#1
what's true bypass, and what is normal bypass ? or isn't there any difference between true bypass or just turning a pedal off ? and id there any signal/tone loss with a (true) bypass ?



sorry i'm new to this stuff
#3
yeah ok i shoud've done that, sorry. but that answer only one suestion of my post.
EDIT: oh wait, well yeah, maybe a bit more than one
Last edited by The Masterplan at Sep 4, 2007,
#5
Booo, jenny. Darn you and your robotic superiority...

Anyway, you should've read through my article more...

Quote by The Masterplan
and id there any signal/tone loss with a (true) bypass ?

True bypass is the standard of clean signal quality against which all other bypasses are measured. True bypass means that when the bypass switch is in the bypass position, the effect circuit is entirely disconnected, input and output, from the guitar's signal, and that the signal passes from the effect input to its output going only through wire and switch contacts.


You'll find more answers by actually reading it.

And what do you mean turning a pedal off? Like unplugging it? That's just not practical to do while playing.
#6
yeah sorry i was only through for 1/4.
i'll google it next time, my apologies !
by turning a pedal of i mean stepping on the swith so you turn it off.
#7
Quote by The Masterplan
yeah sorry i was only through for 1/4.
i'll google it next time, my apologies !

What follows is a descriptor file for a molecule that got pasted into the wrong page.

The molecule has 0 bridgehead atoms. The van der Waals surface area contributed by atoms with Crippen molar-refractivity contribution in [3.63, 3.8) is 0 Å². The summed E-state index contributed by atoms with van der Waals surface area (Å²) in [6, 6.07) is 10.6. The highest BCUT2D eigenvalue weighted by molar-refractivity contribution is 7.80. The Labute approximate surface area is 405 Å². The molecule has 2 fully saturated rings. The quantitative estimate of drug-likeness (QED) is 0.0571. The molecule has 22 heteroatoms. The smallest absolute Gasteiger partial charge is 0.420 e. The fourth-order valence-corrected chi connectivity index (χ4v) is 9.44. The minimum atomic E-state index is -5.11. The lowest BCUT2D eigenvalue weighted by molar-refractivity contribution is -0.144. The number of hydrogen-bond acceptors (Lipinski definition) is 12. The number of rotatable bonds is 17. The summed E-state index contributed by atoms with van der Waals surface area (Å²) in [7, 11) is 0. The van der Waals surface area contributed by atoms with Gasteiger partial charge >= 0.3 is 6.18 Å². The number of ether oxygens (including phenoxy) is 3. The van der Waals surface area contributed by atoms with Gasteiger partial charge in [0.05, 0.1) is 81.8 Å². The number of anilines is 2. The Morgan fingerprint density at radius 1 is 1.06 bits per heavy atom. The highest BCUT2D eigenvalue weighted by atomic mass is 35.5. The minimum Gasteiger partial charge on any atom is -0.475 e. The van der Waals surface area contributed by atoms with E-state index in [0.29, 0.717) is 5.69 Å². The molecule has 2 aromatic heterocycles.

by turning a pedal of i mean stepping on the swith so you turn it off.

That IS bypass, my friend.

True bypass is one wiring method by which an effect is bypassed.
Last edited by forsaknazrael at Sep 4, 2007,
#8
^The Master Plan? i think i've seen a user with that name... but he had an avatar... and he played through a strat. o.O
Call me "Shot".

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Est. 2007


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#10
^ Yeah, the Master Plan's our Texas blues guy, methinks.

And I don't really like the link Jenny put up (sorry ). It's definition of true bypass is a bit ambiguous, it would make you think that a Crybaby out of the box has true bypass. Sorry, I'm a bit tetchy about bypasses.

EDIT: Is tetchy even a word?
#12
Quote by cokeisbetter
^ Yeah, the Master Plan's our Texas blues guy, methinks.

And I don't really like the link Jenny put up (sorry ). It's definition of true bypass is a bit ambiguous, it would make you think that a Crybaby out of the box has true bypass. Sorry, I'm a bit tetchy about bypasses.